1. In (Denis v Ryland & Ors 2016 CS 135/2012 [2016] SCSC 10), Twomey CJ noted that: ‘moral damages is a term used to cover damage that is neither material nor corporeal. It is something intangible as in the case of suffering’. In the case of (Michel & Ors v Talma & Anor (2012) SLR 95),  the Court of Appeal held that:

“The Court of Appeal in Cable and Wireless v Michel (SLR 1966 253) referring to Planiol and Ripert make the case that where a right has been violated, compensation can be awarded for moral damages even in the absence of a claim for material damages. These rights can be patrimonial or extra patrimonial as in this case. We agree that it is difficult to assess moral damages but the exercise must still be carried out and the Plaintiff is entitled to them. There has however never been a method established in Seychelles to assess moral damages. No method of assessment is set out either in the Constitution or in the Civil Procedure Code”.

  1. There are no clear guidelines for the award of moral damages. Each case must be assessed on its facts. This Court has surveyed recent jurisprudence, however, to assess what is appropriate in this case, including those referred to in the submissions of defence counsel. Special attention has been paid to the case of (Denis v Ryland & Ors) cited above. In that case, which also concerned an assault by a police officer of a member of the public, CJ Twomey awarded Seychelles Rupees Ninety Five Thousand (SCR95,000/-) in total for moral damages, comprising moral damages for pain and suffering - Seychelles Rupees Thirty Thousand (SR30,000/-); humiliation, distress and mental anguish – Seychelles Rupees Twenty Thousand (SR20,000/-); loss of liberty for 24 hours Seychelles Rupees Thirty Thousand (SR30,000/-); and embarrassment and anxiety Seychelles Rupees Fifteen Thousand (SR15,000/-). This case is the most recent of the personal injury cases arising from a police assault referred to the Court by the defence. It is also particularly apposite on the facts. The assault in that case resulted in impaired sensation in the individual’s thumb and index finger, and weakness in the movement of his fingers and in gripping objects. He had to undergo physiotherapy and made a good recovery but there was some residual numbness and mild pain when lifting heavy objects. The injury was thus roughly similar in terms of seriousness than the injury sustained in this case. The Court accordingly grants the Plaintiff Seychelles Rupees One Hundred and Ten Thousand SCR110,000 for moral damages. This takes into account that this case is later than Rylands, during which time the cost of living has increased.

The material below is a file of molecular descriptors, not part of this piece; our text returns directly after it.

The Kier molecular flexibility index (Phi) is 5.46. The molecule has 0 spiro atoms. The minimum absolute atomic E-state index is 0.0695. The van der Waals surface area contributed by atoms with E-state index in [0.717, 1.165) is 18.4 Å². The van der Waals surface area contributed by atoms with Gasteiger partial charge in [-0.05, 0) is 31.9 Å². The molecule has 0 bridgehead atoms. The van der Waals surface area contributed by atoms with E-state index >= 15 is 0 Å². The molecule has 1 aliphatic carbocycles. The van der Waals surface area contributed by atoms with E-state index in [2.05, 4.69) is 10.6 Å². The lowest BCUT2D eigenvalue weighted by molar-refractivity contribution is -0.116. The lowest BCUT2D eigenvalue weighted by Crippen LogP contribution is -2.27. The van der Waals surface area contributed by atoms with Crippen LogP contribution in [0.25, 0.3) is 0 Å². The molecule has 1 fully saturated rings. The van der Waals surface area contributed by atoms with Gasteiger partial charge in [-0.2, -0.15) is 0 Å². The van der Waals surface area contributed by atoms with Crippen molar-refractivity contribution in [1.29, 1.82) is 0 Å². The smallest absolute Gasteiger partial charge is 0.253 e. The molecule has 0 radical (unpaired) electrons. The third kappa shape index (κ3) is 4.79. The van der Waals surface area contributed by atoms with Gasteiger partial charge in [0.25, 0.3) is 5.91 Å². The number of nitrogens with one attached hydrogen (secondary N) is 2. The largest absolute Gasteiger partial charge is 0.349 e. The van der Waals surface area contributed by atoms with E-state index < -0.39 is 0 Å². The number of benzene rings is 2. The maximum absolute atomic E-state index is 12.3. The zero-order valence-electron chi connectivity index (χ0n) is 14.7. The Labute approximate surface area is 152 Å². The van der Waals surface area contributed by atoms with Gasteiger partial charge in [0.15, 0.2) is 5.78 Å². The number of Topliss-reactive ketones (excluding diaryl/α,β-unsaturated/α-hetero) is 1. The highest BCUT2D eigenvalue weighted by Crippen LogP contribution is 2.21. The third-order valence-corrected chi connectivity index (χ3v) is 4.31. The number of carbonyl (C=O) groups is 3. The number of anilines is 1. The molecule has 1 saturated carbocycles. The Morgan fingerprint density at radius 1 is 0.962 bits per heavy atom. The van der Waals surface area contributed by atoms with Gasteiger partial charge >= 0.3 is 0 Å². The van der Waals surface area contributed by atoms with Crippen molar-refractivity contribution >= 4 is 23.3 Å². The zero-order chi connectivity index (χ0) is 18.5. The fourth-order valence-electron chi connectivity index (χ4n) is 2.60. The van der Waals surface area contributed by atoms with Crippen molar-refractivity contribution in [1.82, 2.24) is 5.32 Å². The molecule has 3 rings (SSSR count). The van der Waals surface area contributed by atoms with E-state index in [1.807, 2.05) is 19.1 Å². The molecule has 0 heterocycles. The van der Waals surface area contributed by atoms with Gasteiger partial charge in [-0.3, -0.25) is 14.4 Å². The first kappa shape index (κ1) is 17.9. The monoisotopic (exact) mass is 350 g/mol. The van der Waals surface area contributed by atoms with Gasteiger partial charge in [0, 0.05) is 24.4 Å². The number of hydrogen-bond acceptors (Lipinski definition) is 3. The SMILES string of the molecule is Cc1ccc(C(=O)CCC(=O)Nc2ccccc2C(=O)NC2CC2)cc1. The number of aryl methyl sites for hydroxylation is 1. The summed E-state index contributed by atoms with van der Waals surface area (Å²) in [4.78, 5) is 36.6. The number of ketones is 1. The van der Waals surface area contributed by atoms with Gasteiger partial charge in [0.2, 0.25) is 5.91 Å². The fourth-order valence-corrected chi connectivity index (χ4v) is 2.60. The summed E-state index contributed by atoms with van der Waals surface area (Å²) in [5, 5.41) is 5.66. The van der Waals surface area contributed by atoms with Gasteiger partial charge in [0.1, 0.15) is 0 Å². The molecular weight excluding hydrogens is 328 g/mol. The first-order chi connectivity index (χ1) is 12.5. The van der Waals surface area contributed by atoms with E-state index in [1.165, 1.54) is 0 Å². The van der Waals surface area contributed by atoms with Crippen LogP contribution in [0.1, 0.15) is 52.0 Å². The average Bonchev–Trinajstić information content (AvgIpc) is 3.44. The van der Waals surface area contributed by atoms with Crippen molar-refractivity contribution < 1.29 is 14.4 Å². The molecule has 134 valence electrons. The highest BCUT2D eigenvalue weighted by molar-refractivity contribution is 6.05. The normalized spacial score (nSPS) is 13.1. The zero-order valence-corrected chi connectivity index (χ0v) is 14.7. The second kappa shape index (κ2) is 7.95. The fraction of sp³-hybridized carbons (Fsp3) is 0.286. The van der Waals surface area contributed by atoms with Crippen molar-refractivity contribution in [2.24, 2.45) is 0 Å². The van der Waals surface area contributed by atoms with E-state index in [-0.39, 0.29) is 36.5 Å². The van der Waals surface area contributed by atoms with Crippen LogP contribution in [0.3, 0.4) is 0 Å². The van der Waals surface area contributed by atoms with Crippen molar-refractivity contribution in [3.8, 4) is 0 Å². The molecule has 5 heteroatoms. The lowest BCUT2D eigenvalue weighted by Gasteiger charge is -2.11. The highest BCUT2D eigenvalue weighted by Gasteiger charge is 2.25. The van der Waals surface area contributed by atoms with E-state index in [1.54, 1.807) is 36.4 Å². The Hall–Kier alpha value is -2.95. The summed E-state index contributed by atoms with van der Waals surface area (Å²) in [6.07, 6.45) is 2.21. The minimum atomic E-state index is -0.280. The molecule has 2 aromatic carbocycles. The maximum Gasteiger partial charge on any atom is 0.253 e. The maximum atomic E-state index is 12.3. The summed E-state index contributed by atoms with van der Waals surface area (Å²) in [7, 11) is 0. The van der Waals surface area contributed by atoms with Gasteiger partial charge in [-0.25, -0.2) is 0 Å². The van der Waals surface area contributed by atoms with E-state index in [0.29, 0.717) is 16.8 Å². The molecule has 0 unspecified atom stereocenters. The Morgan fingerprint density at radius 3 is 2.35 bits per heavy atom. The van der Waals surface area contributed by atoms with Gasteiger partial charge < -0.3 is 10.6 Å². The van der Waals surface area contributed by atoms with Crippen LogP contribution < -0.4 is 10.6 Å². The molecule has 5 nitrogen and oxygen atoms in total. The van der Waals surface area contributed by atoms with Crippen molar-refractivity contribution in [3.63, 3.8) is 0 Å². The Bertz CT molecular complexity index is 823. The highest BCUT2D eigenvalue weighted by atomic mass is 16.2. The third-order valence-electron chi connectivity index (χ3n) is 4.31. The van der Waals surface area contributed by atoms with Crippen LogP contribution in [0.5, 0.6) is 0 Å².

2. Finally, the Plaintiff has sought Seychelles Rupees Two Hundred and Forty Thousand (SR240,000/-) for the loss of his job, calculated at the rate of his salary for 24 months at Seychelles Rupees Ten Thousand (SR10,000/-) per month. This relates to the failure on the part of the police to take action to assist or protect the Plaintiff in respect to his wife’s harassment. Having found that the police have committed a faute in this respect, it follows that the Plaintiff is entitled to damages for this. The Plaintiff gave evidence that he was 6 months into his contract therefore the amount claimed should be for 18 months of his salary, not 24 months as requested. This amounts to Seychelles Rupees One Hundred and Eighty Thousand (SR180,000/-).In light of the finding above regarding the extent to which the police are responsible for the harm suffered by the Plaintiff, the Court grants the Plaintiff Seychelles Rupees Ninety Thousand (SR90,000/-) in damages for loss of earnings.



  1. The Court accordingly grants:
  1. Seychelles Rupees Twelve Thousand and Five Hundred (SR12,500/-) for unlawful assault (medical expenses);
  2. Seychelles Rupees One Hundred and Ten Thousand (S.R.110,000/-) for moral damages (for pain and suffering, deprivation of liberty, and inconvenience, anxiety and distress); and
  3. Seychelles Rupees Ninety Thousand (SR90,000/-) in damages for loss of earnings.
  4. A total amount of Seychelles Rupees Two Hundred and Twelve Thousand and Five Hundred (S.R. 212,500/-) is thus awarded to the Plaintiff as damages. Seychelles Rupees
  5. Costs of the suit to be paid by the Defendant.



Signed, dated and delivered at Ile du Port on 14 February 2020